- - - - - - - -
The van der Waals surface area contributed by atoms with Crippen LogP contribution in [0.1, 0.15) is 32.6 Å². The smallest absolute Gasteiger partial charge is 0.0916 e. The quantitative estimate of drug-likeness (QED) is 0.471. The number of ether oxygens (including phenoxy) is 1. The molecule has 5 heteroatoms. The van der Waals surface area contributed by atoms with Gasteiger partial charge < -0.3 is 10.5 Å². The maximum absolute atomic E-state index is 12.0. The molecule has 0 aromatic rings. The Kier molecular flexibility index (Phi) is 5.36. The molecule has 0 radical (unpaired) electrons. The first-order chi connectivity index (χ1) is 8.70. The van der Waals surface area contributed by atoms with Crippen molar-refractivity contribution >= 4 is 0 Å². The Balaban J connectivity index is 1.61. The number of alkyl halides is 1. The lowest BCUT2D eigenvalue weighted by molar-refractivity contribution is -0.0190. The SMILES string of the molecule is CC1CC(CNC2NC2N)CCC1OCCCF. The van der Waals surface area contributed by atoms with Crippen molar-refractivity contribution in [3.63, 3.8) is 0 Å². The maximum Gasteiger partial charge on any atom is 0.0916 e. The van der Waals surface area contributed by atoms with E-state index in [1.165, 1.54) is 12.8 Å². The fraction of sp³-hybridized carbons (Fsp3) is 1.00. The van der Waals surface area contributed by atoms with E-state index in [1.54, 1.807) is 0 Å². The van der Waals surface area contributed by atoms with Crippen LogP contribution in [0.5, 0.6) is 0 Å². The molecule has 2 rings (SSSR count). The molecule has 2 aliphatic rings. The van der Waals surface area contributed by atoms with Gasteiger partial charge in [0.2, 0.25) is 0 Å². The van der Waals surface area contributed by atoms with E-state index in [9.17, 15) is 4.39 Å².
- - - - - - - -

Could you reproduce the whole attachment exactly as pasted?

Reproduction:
The van der Waals surface area contributed by atoms with Crippen LogP contribution in [0.1, 0.15) is 32.6 Å². The smallest absolute Gasteiger partial charge is 0.0916 e. The quantitative estimate of drug-likeness (QED) is 0.471. The number of ether oxygens (including phenoxy) is 1. The molecule has 5 heteroatoms. The van der Waals surface area contributed by atoms with Gasteiger partial charge < -0.3 is 10.5 Å². The maximum absolute atomic E-state index is 12.0. The molecule has 0 aromatic rings. The Kier molecular flexibility index (Phi) is 5.36. The molecule has 0 radical (unpaired) electrons. The first-order chi connectivity index (χ1) is 8.70. The van der Waals surface area contributed by atoms with Crippen molar-refractivity contribution >= 4 is 0 Å². The Balaban J connectivity index is 1.61. The number of alkyl halides is 1. The lowest BCUT2D eigenvalue weighted by molar-refractivity contribution is -0.0190. The SMILES string of the molecule is CC1CC(CNC2NC2N)CCC1OCCCF. The van der Waals surface area contributed by atoms with Crippen molar-refractivity contribution in [3.63, 3.8) is 0 Å². The maximum Gasteiger partial charge on any atom is 0.0916 e. The van der Waals surface area contributed by atoms with E-state index in [1.165, 1.54) is 12.8 Å². The fraction of sp³-hybridized carbons (Fsp3) is 1.00. The van der Waals surface area contributed by atoms with E-state index in [1.54, 1.807) is 0 Å². The van der Waals surface area contributed by atoms with Crippen LogP contribution in [0.5, 0.6) is 0 Å². The molecule has 2 rings (SSSR count). The molecule has 2 aliphatic rings. The van der Waals surface area contributed by atoms with Gasteiger partial charge in [0.2, 0.25) is 0 Å². The van der Waals surface area contributed by atoms with E-state index in [9.17, 15) is 4.39 Å².